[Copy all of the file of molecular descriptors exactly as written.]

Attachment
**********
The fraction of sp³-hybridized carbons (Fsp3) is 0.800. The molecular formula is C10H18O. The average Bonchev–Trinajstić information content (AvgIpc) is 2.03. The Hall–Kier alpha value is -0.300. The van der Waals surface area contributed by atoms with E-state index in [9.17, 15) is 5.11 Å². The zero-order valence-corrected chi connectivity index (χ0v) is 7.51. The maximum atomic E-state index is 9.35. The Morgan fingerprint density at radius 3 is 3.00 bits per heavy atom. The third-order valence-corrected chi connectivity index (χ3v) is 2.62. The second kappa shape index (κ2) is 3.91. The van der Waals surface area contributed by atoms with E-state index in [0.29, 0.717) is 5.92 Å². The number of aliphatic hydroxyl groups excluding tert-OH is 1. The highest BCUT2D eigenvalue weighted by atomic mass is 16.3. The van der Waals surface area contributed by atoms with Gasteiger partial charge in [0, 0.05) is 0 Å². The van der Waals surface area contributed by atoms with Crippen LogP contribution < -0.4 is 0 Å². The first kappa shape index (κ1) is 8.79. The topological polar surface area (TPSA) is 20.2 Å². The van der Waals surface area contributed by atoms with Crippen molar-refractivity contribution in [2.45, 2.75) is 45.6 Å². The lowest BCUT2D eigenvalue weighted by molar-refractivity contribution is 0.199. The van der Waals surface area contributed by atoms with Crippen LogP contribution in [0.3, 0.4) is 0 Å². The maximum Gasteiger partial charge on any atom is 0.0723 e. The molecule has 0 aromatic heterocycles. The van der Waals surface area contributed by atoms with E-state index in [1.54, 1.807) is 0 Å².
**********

The fraction of sp³-hybridized carbons (Fsp3) is 0.800. The molecular formula is C10H18O. The average Bonchev–Trinajstić information content (AvgIpc) is 2.03. The Hall–Kier alpha value is -0.300. The van der Waals surface area contributed by atoms with E-state index in [9.17, 15) is 5.11 Å². The zero-order valence-corrected chi connectivity index (χ0v) is 7.51. The maximum atomic E-state index is 9.35. The Morgan fingerprint density at radius 3 is 3.00 bits per heavy atom. The third-order valence-corrected chi connectivity index (χ3v) is 2.62. The second kappa shape index (κ2) is 3.91. The van der Waals surface area contributed by atoms with E-state index in [0.29, 0.717) is 5.92 Å². The number of aliphatic hydroxyl groups excluding tert-OH is 1. The highest BCUT2D eigenvalue weighted by atomic mass is 16.3. The van der Waals surface area contributed by atoms with Gasteiger partial charge in [0, 0.05) is 0 Å². The van der Waals surface area contributed by atoms with Crippen LogP contribution < -0.4 is 0 Å². The first kappa shape index (κ1) is 8.79. The topological polar surface area (TPSA) is 20.2 Å². The van der Waals surface area contributed by atoms with Crippen molar-refractivity contribution in [2.45, 2.75) is 45.6 Å². The lowest BCUT2D eigenvalue weighted by molar-refractivity contribution is 0.199. The van der Waals surface area contributed by atoms with Crippen LogP contribution in [0.3, 0.4) is 0 Å². The maximum Gasteiger partial charge on any atom is 0.0723 e. The molecule has 0 aromatic heterocycles. The van der Waals surface area contributed by atoms with E-state index in [1.54, 1.807) is 0 Å².